Comment by Rene LaPolla | January 12, 2010 | Reply

  6. Your blog about the light-duty trap is so true, especially the part about being harassed at work. You’re right – employers do not have to be nice, and in my case they aren’t!

    I am extremely frustrated and disappointed that workers here in Washington have no recourse against this type of employer.

    I was injured on 12/3/09, and subsequently I’ve put up with more hostility and verbal abuse in the past weeks than I’ve ever experienced in 35 years of working.

    I don’t dare quit this job because (obviously) nobody will hire a worker with medical restrictions. I can’t sue the employer, even though I was acting on their specific instructions which caused my initial back injury and a more severe re-injury only two weeks later.

    I am now confined to a minimum-wage light-duty job in a negative, hostile environment and cannot further my career in health care, nor seek better employment until this L&I claim is closed. Ongoing treatment will likely last many, many more months.

    Thanks to my employer, vicious co-workers, L&I and Washington’s “no fault” laws, the quality of my life now ranks somewhere between zero and zilch.

    Comment by Sammye Squyres | February 28, 2010 | Reply

  7. Dear Sammye Squyres:
    I do believe you can sue your employer for future lost wages, but the attorney I had for myself was as dumb as a rock. I was involved in politics @ the time I was told that so you might want to try & talk to your State Representative on that issue. Working in a hostile work environmnet is tricky you need specific examples with the dates & times of the harassment & a witness is always helpful. I just did a search for what is a hostile work envrionment & got some info there, I think you can also get info from employment securities or through your human resources department if your employer has one. It’s like filing a complaint for sexual harassment & they can be a real pain in the backside. I wish you luck of luck, it’s been over two years now since my son was injured and it’s still a mess. If things don’t start to look better soon we will have to hire an attorney most likely someone from this site, they seem to be helpful & know what they are talking about. Some attorney’s don’t care what happens to you & you end up doing most of the work & they still take a lot of money that they shouldn’t get. There is some hope but it sounds like you have a way to go before this is over. It’s really a shame that you go to work & do your job & get hurt & your life is never the same, but the dept. doesn’t care about that and if you ever have the chance to read the medical aid rules it tells you that is what L&I was put together in the first place. Take Care & Good Luck.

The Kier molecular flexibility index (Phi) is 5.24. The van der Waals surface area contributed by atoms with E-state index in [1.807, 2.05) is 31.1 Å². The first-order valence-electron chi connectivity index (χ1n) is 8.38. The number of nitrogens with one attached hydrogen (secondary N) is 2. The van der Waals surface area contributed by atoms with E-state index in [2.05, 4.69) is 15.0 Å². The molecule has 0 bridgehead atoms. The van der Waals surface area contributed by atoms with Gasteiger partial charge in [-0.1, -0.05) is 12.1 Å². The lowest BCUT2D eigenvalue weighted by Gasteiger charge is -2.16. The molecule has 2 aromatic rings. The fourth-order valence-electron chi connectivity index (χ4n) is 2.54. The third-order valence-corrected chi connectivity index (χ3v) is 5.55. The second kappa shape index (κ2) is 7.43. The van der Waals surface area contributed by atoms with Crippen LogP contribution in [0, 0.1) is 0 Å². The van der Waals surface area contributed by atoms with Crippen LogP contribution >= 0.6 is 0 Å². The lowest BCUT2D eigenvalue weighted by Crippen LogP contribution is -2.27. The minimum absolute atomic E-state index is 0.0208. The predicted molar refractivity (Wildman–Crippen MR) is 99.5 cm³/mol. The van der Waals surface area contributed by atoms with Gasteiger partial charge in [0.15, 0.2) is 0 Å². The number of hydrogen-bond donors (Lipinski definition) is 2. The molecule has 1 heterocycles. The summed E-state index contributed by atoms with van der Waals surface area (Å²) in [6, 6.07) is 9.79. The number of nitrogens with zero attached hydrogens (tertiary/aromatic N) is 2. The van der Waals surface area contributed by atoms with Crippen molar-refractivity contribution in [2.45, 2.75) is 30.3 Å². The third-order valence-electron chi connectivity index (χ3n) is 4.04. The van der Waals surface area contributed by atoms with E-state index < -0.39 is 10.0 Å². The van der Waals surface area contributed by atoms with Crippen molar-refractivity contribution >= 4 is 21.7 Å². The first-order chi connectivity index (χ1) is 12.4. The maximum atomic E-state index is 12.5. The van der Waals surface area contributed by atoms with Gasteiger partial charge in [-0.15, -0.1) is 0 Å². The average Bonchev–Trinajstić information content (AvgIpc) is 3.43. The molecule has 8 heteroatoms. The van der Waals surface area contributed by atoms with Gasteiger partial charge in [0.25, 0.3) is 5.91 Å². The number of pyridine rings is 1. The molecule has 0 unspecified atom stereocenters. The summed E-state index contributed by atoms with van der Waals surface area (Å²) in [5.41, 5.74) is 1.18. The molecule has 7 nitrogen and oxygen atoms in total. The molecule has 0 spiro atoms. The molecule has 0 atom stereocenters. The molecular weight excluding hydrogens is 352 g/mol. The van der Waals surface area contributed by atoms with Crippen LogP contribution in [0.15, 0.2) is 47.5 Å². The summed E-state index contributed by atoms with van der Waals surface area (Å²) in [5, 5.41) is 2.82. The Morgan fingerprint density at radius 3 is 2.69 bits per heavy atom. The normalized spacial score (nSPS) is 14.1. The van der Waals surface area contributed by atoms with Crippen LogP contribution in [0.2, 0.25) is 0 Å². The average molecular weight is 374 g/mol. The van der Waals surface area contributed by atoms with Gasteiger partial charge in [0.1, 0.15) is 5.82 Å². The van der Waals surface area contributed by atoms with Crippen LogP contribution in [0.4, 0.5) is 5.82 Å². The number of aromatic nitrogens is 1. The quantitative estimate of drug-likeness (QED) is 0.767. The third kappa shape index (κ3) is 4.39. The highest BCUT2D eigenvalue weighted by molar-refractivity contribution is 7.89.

Comment by Rene LaPolla | March 1, 2010 | Reply

  8. What are the benefits of hahaving a light duty program?

    Comment by Matt | March 10, 2010 | Reply

  9. If I was not hurt at work can I still go on light duty? Also if my employer does not have any light duty work can I collect unemployment? I live in PA

    Comment by Jessica | October 18, 2010 | Reply

    • Sorry – Can’t give you any advice for PA. I suggest finding a local attorney who can answer your questions.

      Comment by Terri | October 18, 2010 | Reply


Leave a Reply

Fill in your details below or click an icon to log in:

WordPress.com Logo

You are commenting using your WordPress.com account. Log Out / Change )

Twitter picture

You are commenting using your Twitter account. Log Out / Change )

Facebook photo

You are commenting using your Facebook account. Log Out / Change )

Google+ photo

You are commenting using your Google+ account. Log Out / Change )

Connecting to %s

Follow

Get every new post delivered to your Inbox.

%d bloggers like this: